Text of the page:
Tuesday, October 03, 2017 by Rhonda Johansson
Geologists warn that Tanzania’s most active volcano, Ol Doinyo Lengai, will erupt in the very near future. Archaically known as the “Mountain of God” by the Maasai people, Ol Doinyo Lengai will “explode imminently” and “poses a significant threat” to the surrounding areas, as reported on TheSun.co.uk. Scientists believe that an eruption could effectively obliterate key sites in human history, including a patch of land that shows footprints left by our ancestors 3.6 million years ago.
Ol Doinyo Lengai towers over the Tanzanian landscape at 2,331 meters and is located only 70 miles from invaluable historic sites. One of these is a portion of dried volcanic ash that has impressions of footsteps made by five members of the Australopithecus afarensis species. These early hominins are best known by the fossil skeleton “Lucy.” Scientists describe this footprint site as priceless.
Unfortunately, this site is at risk of being lost forever, should Ol Doinyo Lengai explode. The possibility of this happening is likely, claim geophysicists who have been observing the volcano’s activity since the start of this year. Data from their sensors showed that portions of the volcano were lifting upwards — concrete evidence of an impending eruption, they say. Dr. Sarah Stamps, one researcher studying Ol Doinyo said on DailyMail.co.uk, “Several subsequent signals were also seen in real-time with additional on-the-ground observations by our local technician. These signals prompted rapid responses by our team to install three new real-time stations.”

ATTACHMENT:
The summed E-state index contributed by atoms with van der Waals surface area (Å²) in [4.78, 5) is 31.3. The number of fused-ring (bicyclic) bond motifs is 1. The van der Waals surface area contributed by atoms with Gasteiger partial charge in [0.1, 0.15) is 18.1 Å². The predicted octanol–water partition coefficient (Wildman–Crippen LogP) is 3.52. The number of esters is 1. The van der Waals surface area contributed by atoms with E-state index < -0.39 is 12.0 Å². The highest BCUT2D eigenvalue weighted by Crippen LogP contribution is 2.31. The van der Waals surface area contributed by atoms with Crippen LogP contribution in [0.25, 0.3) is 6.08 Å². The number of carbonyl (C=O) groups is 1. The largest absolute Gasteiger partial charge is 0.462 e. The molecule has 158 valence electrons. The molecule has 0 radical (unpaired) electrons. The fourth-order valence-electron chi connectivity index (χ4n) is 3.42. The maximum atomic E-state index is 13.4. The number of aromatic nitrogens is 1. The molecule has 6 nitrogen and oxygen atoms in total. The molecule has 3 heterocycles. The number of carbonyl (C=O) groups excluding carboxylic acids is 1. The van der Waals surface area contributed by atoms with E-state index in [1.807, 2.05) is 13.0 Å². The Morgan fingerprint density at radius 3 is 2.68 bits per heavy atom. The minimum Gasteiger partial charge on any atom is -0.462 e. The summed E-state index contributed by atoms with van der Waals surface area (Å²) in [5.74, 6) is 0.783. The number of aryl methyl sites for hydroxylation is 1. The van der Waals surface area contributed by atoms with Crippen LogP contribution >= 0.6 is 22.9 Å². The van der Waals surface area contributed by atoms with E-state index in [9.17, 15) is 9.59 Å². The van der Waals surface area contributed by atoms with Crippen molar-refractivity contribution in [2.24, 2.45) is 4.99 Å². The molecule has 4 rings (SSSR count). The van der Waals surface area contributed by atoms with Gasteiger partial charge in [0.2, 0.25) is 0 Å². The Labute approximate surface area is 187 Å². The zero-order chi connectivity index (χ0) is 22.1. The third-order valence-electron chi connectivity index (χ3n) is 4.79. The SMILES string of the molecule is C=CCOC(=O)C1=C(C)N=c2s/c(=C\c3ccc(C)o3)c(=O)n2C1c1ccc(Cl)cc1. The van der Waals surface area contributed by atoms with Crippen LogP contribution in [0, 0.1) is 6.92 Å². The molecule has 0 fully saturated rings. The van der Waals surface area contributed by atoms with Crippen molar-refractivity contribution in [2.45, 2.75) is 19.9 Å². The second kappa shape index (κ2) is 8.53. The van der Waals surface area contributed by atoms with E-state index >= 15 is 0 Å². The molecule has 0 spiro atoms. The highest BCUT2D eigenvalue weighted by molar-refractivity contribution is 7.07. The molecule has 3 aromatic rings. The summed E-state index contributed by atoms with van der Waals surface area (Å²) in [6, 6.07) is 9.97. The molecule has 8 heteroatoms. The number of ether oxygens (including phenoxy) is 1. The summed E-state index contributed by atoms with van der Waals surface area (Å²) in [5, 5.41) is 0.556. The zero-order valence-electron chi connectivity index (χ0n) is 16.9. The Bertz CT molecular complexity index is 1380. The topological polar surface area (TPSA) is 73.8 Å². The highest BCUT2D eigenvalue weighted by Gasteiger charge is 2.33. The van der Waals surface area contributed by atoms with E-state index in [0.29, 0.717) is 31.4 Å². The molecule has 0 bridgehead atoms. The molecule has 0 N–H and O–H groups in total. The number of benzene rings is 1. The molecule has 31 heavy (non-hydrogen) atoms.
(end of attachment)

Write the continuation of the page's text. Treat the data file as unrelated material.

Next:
Dr. Stamps said that these new sensors recorded ever-increasing activity within Ol Doinyo, suggesting an imminent explosion. “Imminent in our case means in one second, in a few weeks, a couple of months, or a year or more,” she said. “There are increased ash emissions, earthquakes, uplift at small volcanic cones, and an ever widening crack at the top of the volcano on the west side. These are all signs of volcanic deformation that will likely lead to an eruption sooner rather than later.” (Related: Report: Supervolcano that could kill millions of Europeans ready to blow.)
Another key site in danger is what archaeologists call the “dance hall.” Again, this is a portion of dried ash which shows pre-human footprints; but this time, at least 400 such tracks were recorded. Analysis of the rock showed that these impressions were made between 10,000 and 19,000 years ago. Scientists are still uncertain why so many homo sapien footprints are in this specific piece of land, but its historic value cannot be overestimated. No other site in Africa has as many impressions as the “dance hall.”
The damaging effects Lengai could have would increase if the eruption coincided with the heavy rain season. Geologists have argued that large debris could be swept away by the wind and rain and pummel these historic landmark sites into non-existence. Alternatively, the debris could prompt avalanches within nearby areas, covering the sites with volcanic mud.
The “Mountain of God” is the only active volcano in the East African Rift valley. It is also the only volcano in the world to spew out natrocarbonatite lava, which is one of the rarest kinds of magma ever to be recorded by science. More interestingly, Ol Doinyo oozes lava with the lowest-known temperature known to man, at only 950 degrees Fahrenheit. The last time Ol Doinyo erupted was in 2007. This eruption emitted earthquakes which could be felt as far away as Nairobi, Kenya.